- Eastern Washington University set an enrollment record, for the fifth consecutive year, with a total headcount of 12,791 — about 200 more students than it had at the same time last year. University officials say they’re retaining more juniors and seniors, in part because they have increased academic support services and institutional aid.
- The Evergreen State College saw a slight decline from last year’s overall enrollment of new students — it’s down about 3 percent, from 1,344 in 2012-13 to 1,308 this year. New undergraduate enrollment includes both transfer students, who make up 60 percent of new students, and freshmen. Evergreen’s total enrollment this year is 4,424.
October 7, 2013 at 5:42 PM
The body found last weekend in a Bellingham park was a 19-year-old former Western Washington University student, Bellingham police and WWU officials say.
The man’s body was found Saturday morning in Franklin Park, but had no identification, police said. Officers checked his fingerprints but could not match them with any in a law-enforcement database.
On Sunday, police received a call from someone who believed the dead man could be his missing roommate, which was confirmed by police.
The man has been identified as William Viktor Litvin, who was from Chelan, police said. According to WWU officials, Litvin last attended the university during spring quarter, and was not enrolled at WWU during the current fall quarter.
An autopsy Monday did not identify the cause of death but did indicate the presence of illegal drugs in his system, police said. The complete toxicology report will not be known for several days.
August 22, 2013 at 5:50 PM
A retired Microsoft executive has given $500,000 to Western Washington University, enabling the school to hire its first professor of entrepreneurship and create a minor in the subject, the university announced Thursday.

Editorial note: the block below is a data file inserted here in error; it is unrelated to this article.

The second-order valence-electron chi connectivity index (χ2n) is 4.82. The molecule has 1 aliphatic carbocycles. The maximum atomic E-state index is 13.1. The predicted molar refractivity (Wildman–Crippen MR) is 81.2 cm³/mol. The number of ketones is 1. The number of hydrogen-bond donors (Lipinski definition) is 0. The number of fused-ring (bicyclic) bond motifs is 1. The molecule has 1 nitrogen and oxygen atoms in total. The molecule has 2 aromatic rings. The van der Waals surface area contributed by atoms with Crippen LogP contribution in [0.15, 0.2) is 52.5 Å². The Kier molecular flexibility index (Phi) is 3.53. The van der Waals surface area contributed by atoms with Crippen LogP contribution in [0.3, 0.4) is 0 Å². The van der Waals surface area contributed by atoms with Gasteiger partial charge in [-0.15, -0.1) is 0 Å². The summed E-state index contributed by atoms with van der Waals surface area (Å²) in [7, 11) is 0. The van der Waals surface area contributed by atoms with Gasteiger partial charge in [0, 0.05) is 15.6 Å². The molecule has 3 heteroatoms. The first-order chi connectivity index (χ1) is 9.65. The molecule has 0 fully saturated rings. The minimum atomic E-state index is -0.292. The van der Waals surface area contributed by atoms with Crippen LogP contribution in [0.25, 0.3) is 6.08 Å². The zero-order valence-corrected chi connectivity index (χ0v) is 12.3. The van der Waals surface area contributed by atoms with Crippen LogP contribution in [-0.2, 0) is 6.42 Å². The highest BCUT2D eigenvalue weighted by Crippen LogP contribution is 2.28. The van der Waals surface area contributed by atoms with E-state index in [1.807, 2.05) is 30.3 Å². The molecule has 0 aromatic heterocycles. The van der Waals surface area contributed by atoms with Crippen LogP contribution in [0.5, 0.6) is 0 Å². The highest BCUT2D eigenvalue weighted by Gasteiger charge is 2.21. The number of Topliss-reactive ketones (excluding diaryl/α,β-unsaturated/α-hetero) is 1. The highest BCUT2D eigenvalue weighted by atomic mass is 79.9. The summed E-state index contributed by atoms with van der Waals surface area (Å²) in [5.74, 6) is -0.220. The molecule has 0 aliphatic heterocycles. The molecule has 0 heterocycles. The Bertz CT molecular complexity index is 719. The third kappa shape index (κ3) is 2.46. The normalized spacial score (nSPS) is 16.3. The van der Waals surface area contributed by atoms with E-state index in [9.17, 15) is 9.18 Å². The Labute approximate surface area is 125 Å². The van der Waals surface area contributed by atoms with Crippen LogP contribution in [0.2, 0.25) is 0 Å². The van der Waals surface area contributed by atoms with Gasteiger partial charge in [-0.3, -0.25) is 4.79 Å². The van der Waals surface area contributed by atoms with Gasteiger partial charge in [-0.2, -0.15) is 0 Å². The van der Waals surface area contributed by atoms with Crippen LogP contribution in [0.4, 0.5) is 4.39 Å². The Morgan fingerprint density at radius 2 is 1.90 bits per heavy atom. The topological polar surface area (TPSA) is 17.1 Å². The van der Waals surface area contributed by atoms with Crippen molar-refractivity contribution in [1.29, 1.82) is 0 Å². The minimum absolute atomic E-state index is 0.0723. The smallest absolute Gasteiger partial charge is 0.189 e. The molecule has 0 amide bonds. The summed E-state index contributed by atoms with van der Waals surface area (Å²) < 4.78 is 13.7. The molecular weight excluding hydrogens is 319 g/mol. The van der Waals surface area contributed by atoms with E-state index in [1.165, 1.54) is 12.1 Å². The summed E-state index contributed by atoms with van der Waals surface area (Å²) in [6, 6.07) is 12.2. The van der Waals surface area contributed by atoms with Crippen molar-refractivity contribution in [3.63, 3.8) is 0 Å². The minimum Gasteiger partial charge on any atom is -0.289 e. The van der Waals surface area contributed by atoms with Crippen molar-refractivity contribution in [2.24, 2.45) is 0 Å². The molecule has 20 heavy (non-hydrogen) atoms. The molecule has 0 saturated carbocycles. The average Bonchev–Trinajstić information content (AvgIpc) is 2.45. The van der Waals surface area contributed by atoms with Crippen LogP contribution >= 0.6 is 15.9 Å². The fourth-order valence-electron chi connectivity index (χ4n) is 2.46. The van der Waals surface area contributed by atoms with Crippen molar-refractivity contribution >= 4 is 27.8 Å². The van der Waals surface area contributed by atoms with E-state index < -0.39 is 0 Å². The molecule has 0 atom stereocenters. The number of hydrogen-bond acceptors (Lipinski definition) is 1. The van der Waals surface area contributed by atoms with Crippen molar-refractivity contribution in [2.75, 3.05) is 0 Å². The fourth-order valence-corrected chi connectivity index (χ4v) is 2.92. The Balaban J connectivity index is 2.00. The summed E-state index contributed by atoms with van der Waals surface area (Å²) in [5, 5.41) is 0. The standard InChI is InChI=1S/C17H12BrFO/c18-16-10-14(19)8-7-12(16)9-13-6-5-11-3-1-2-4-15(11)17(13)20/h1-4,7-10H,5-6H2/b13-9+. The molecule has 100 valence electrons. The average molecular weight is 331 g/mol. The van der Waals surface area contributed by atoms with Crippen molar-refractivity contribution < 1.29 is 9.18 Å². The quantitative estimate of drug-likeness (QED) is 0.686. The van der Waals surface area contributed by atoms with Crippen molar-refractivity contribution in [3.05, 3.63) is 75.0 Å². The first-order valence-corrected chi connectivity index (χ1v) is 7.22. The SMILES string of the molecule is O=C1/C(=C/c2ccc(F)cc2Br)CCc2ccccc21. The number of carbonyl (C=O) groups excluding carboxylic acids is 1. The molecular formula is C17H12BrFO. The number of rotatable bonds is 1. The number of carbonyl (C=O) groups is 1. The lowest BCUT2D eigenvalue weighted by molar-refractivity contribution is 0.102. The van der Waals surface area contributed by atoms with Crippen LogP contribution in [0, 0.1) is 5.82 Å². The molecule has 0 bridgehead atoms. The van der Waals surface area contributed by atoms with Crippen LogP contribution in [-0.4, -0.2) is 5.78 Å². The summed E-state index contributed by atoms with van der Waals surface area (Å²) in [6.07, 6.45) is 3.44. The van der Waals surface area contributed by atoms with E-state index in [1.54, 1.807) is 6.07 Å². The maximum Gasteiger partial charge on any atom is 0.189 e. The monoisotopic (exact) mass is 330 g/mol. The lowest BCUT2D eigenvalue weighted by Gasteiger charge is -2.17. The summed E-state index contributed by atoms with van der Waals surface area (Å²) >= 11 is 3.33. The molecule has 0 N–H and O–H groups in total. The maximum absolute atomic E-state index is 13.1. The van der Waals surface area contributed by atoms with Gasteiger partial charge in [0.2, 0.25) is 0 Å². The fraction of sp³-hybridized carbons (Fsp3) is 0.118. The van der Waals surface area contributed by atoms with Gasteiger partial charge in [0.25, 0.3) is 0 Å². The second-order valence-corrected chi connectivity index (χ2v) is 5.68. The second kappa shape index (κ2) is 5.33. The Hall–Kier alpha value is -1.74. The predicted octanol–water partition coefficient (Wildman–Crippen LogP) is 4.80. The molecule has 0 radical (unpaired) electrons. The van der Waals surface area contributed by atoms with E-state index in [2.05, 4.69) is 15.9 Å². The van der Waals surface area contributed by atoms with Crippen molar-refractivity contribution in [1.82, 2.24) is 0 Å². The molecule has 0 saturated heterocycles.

The gift is from former Microsoft vice president David Cole and his wife, Denise, both of whom graduated from Western. The new position will be part of Western’s College of Business and Economics, and will provide leadership for students who want to minor in entrepreneurship – a new offering at the university.
The program’s goal is to increase the number of graduates who can launch and run their own organizations and create jobs.
Business college dean Brian Burton said the gift will allow the school to create a baseline set of courses in entrepreneurship, as well as courses to help students with specialized interest areas, such as social entrepreneurship, technology and lean start-ups.
August 16, 2013 at 5:37 PM
BELLINGHAM — Bellingham police say a Western Washington University student died Friday after accidentally shooting himself in the head while playing with a gun he thought was unloaded.
The Bellingham Herald reports 22-year-old Justin Small died after being taken to St. Joseph Medical Center. Roommates told police the semi-automatic handgun had been locked in a safe that belonged to a roommate who had recently moved out. The others had been drinking when one of them found the key and opened it.
The Bellingham Herald said Small was from the Seattle area.
Police say the roommates had been taking pictures with another weapon and Small had been playing with the handgun. One roommate said he warned Small several times to check whether the gun was loaded. Sgt. Shawn Aiumu said police are investigating the incident but they are labeling it an accident.